Whole exome sequencing refers to sequencing only DNA coding for proteins, which comprises about 1% of the total human genome (see fig. 1D), taking less time and effort to analyze than the whole genome. This reduces costs significantly compared to whole-genome sequencing and allows insights into causes of many diseases as well as other observable traits. However, non-coding regions of the DNA that are not expressed into proteins still influence many diseases, a connection that is missed with this approach.
Whole Genome Sequencing (WGS)
In the case of whole genome sequencing, the genome of an individual is sequenced in its entirety (see fig. 1E). Therefore, it also captures variations and mutations in non-coding regions of the genome, many of which very much still impacting our phenotype.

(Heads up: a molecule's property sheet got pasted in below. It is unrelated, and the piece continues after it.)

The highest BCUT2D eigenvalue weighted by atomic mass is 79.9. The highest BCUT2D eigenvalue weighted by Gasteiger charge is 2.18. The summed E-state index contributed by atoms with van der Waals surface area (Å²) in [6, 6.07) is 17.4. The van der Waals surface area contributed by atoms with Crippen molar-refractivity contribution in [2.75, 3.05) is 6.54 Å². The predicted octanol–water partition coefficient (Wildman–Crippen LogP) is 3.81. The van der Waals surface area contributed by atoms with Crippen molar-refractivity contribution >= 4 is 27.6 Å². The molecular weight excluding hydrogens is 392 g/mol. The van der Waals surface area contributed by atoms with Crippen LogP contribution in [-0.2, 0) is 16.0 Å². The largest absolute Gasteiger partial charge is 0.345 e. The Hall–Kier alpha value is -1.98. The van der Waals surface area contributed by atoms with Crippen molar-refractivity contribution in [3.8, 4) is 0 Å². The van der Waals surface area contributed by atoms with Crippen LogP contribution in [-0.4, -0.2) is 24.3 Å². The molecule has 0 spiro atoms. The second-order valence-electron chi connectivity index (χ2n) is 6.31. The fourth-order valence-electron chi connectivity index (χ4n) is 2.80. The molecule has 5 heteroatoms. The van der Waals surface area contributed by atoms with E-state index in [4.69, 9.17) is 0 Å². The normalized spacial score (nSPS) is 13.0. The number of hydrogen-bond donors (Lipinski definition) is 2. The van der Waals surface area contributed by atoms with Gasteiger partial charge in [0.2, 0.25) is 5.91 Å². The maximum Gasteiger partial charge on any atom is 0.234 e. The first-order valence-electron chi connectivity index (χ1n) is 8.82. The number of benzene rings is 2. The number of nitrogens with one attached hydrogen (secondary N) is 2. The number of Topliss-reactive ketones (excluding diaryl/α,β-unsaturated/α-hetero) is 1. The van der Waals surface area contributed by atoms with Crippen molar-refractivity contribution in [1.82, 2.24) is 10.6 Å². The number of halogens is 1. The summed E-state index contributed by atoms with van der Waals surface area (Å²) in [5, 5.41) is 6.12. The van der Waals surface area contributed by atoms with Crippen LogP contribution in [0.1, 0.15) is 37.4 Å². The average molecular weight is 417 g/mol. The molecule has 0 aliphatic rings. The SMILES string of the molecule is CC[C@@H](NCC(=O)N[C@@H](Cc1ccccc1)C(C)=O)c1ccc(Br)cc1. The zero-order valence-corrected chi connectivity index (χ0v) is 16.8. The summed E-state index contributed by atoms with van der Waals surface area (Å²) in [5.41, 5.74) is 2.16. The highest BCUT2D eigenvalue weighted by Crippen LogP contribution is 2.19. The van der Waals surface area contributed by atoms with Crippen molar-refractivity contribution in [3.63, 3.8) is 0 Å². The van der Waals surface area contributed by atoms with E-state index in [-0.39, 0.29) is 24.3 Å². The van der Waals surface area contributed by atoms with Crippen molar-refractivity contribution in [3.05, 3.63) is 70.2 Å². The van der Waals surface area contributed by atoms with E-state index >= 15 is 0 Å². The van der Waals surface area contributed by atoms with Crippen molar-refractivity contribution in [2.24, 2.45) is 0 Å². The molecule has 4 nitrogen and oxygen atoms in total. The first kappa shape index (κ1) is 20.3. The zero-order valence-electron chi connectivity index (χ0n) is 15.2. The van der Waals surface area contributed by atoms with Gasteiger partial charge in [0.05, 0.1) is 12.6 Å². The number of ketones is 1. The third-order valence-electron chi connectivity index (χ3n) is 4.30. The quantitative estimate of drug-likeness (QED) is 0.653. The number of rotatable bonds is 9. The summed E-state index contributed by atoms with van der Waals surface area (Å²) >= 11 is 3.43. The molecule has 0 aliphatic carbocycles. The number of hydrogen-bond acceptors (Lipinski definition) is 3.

With equipment required for WGS becoming faster and cheaper over the last couple of years, the number of sequenced human genomes has been growing exponentially (see fig. 3). Hence, an age in which everybody in a developed country will have their full genome sequenced is coming closer.
In summary, genetic testing results are diverse and can give very different types of information. Thus they are used in different circumstances and with different purposes. Our next article will take a closer look at the use of genetic information in the clinical field.
- Dr. Dominik Langer
- Ingo Muschick
- Charlotte Meylan